Whether your waivers are conditional or unconditional, they can be made on final payment or on progress payments.
Waivers on final payment relate to payment in full for a complete project.
And waivers on progress payments only cover specific sums for specific periods of time. Progress payments are common in large construction projects with multiple phases. The agreement may stipulate progress billings after each phase, and each progress billing may come with its own waiver.
When issuing a lien waiver on progress payments, make sure the dates on the waiver match the dates the work was performed, not the date of the invoice. You don’t want to accidentally waive your lien rights for the month between completion of a phase and the date of the invoice.
And always triple-check the amounts on the lien waiver. Remember, a lien waiver is like a receipt: the amount waived should equal the amount paid. If you’re waiving more than you’re receiving, you could have a big problem. And if you’re signing waivers with amount fields left blank, as was the case in J.H. Larson Electrical Company v. C&S Electric, LLC et al., you may not have any recourse against amounts owed.
The Importance of Lien Waivers
You can probably understand how a construction project creates unease for both the contractor and the property owner. The property owner isn’t 100% certain that the contractor’s work will hold up over time. And the contractor can’t be 100% certain that the property owner will pay for their labor and materials at the end of the project.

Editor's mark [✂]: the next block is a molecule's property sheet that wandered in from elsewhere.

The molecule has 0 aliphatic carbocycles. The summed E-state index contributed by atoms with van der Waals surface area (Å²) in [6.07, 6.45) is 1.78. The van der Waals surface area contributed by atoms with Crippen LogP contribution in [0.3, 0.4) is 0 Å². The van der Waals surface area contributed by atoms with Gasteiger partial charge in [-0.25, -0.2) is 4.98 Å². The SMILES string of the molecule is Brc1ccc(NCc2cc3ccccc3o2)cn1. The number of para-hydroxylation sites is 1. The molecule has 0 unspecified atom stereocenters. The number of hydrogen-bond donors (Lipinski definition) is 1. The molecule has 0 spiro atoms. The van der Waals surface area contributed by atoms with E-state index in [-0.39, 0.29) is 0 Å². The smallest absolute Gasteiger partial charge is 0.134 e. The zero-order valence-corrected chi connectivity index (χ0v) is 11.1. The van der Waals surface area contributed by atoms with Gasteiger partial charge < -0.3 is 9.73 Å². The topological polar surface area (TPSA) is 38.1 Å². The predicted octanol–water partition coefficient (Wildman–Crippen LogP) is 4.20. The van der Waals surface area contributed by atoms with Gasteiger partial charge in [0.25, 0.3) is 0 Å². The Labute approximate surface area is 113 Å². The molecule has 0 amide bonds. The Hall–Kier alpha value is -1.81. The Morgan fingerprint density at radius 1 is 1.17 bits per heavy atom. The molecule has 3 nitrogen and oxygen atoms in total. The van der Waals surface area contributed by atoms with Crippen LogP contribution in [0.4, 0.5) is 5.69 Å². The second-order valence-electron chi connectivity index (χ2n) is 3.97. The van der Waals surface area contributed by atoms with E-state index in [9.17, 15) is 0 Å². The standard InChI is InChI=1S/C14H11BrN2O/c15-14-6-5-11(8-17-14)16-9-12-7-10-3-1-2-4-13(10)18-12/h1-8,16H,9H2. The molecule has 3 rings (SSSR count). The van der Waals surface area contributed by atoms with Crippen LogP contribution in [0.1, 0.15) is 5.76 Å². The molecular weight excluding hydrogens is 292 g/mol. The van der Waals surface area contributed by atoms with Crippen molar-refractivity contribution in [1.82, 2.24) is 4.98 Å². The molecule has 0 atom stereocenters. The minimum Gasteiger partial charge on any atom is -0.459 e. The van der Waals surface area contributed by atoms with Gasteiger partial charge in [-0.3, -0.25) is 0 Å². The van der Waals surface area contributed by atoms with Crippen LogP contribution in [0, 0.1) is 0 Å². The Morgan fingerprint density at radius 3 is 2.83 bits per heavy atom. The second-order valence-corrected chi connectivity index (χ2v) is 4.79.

Lien waivers are critical because they alleviate some of that unease in a few different ways.
Lien Waivers Establish Trust
Lien waivers build a measure of trust between the parties. By proactively issuing a conditional lien waiver with an invoice, contractors are indicating that they trust the owner to pay the invoice, which boosts the owner’s confidence in the contractor.
Lien Waivers Encourage Prompt Payment
When contractors issue an invoice without including a conditional lien waiver, many owners (or their accounts payable departments) will likely request a signed waiver before they’ll agree to pay the invoice. Rather than slow down the payment with this back-and-forth, contractors can include a conditional lien waiver with each invoice so there’s no reason to delay payment.
Lien Waivers Demonstrate Professionalism
Sending a conditional lien waiver with your invoices shows experienced owners that you know what you’re doing. It shows that you understand the construction industry, that you appreciate their perspective on the transaction, and that you are organized and proactive.
If you want to establish trust with your clients, encourage prompt payment, and demonstrate your professionalism with each invoice, make a habit of including an executed conditional lien waivers with all future invoices.
- A lien waiver is a document in which a contractor effectively waives his or her rights to place a lien against the owner’s property.
- It is assurance that money will be collected upon work being completed
- There are several types of lien waivers that can be used in so many scenarios
- Lien waivers establish’s trust between businesses and contractors